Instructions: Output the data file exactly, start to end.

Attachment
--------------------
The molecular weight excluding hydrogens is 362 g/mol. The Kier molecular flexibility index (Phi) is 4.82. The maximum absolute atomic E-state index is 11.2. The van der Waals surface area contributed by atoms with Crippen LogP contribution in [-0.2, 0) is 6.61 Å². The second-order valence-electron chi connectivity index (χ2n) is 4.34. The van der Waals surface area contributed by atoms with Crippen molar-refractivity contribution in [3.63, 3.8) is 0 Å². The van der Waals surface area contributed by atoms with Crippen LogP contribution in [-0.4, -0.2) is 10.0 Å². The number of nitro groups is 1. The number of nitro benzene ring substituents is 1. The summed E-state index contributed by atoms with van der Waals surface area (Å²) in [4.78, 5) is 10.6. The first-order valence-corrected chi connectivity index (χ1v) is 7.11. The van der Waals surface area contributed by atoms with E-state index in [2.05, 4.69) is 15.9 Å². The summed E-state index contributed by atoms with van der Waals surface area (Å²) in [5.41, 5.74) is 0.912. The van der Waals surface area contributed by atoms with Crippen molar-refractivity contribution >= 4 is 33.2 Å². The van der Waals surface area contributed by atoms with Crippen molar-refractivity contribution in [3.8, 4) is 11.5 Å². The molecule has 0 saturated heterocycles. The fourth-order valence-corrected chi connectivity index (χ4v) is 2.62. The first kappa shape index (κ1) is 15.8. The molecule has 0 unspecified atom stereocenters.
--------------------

The molecular weight excluding hydrogens is 362 g/mol. The Kier molecular flexibility index (Phi) is 4.82. The maximum absolute atomic E-state index is 11.2. The van der Waals surface area contributed by atoms with Crippen LogP contribution in [-0.2, 0) is 6.61 Å². The second-order valence-electron chi connectivity index (χ2n) is 4.34. The van der Waals surface area contributed by atoms with Crippen molar-refractivity contribution in [3.63, 3.8) is 0 Å². The van der Waals surface area contributed by atoms with Crippen LogP contribution in [-0.4, -0.2) is 10.0 Å². The number of nitro groups is 1. The number of nitro benzene ring substituents is 1. The summed E-state index contributed by atoms with van der Waals surface area (Å²) in [4.78, 5) is 10.6. The first-order valence-corrected chi connectivity index (χ1v) is 7.11. The van der Waals surface area contributed by atoms with E-state index in [2.05, 4.69) is 15.9 Å². The summed E-state index contributed by atoms with van der Waals surface area (Å²) in [5.41, 5.74) is 0.912. The van der Waals surface area contributed by atoms with Crippen molar-refractivity contribution >= 4 is 33.2 Å². The van der Waals surface area contributed by atoms with Crippen molar-refractivity contribution in [3.8, 4) is 11.5 Å². The molecule has 0 saturated heterocycles. The fourth-order valence-corrected chi connectivity index (χ4v) is 2.62. The first kappa shape index (κ1) is 15.8. The molecule has 0 unspecified atom stereocenters.